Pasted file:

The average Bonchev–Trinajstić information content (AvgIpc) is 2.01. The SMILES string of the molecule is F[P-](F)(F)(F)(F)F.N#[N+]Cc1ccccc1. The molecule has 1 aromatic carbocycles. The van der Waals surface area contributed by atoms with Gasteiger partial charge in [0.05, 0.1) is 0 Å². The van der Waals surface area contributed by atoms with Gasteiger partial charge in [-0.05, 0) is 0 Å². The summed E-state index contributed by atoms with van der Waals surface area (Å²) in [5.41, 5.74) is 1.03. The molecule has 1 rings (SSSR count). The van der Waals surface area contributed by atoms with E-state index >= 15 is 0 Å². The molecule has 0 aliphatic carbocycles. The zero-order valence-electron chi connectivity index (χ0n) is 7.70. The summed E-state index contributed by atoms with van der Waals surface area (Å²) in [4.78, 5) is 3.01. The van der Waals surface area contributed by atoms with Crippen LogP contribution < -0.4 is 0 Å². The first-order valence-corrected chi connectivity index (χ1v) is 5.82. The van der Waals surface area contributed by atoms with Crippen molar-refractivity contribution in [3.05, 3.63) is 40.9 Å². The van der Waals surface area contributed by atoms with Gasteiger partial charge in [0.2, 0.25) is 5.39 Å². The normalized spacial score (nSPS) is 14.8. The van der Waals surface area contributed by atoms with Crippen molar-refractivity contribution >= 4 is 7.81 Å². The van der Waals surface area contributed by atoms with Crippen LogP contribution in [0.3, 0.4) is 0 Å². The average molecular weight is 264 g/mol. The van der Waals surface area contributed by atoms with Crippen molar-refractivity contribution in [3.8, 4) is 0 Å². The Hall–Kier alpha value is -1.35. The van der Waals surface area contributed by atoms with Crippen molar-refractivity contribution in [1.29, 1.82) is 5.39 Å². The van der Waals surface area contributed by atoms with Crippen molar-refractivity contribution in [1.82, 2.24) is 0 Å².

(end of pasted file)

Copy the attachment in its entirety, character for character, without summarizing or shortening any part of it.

The average Bonchev–Trinajstić information content (AvgIpc) is 2.01. The SMILES string of the molecule is F[P-](F)(F)(F)(F)F.N#[N+]Cc1ccccc1. The molecule has 1 aromatic carbocycles. The van der Waals surface area contributed by atoms with Gasteiger partial charge in [0.05, 0.1) is 0 Å². The van der Waals surface area contributed by atoms with Gasteiger partial charge in [-0.05, 0) is 0 Å². The summed E-state index contributed by atoms with van der Waals surface area (Å²) in [5.41, 5.74) is 1.03. The molecule has 1 rings (SSSR count). The van der Waals surface area contributed by atoms with E-state index >= 15 is 0 Å². The molecule has 0 aliphatic carbocycles. The zero-order valence-electron chi connectivity index (χ0n) is 7.70. The summed E-state index contributed by atoms with van der Waals surface area (Å²) in [4.78, 5) is 3.01. The van der Waals surface area contributed by atoms with Crippen LogP contribution < -0.4 is 0 Å². The first-order valence-corrected chi connectivity index (χ1v) is 5.82. The van der Waals surface area contributed by atoms with Crippen molar-refractivity contribution in [3.05, 3.63) is 40.9 Å². The van der Waals surface area contributed by atoms with Gasteiger partial charge in [0.2, 0.25) is 5.39 Å². The normalized spacial score (nSPS) is 14.8. The van der Waals surface area contributed by atoms with Crippen molar-refractivity contribution >= 4 is 7.81 Å². The van der Waals surface area contributed by atoms with Crippen LogP contribution in [0.3, 0.4) is 0 Å². The average molecular weight is 264 g/mol. The van der Waals surface area contributed by atoms with Crippen molar-refractivity contribution in [3.8, 4) is 0 Å². The Hall–Kier alpha value is -1.35. The van der Waals surface area contributed by atoms with Crippen molar-refractivity contribution in [1.29, 1.82) is 5.39 Å². The van der Waals surface area contributed by atoms with Crippen molar-refractivity contribution in [1.82, 2.24) is 0 Å².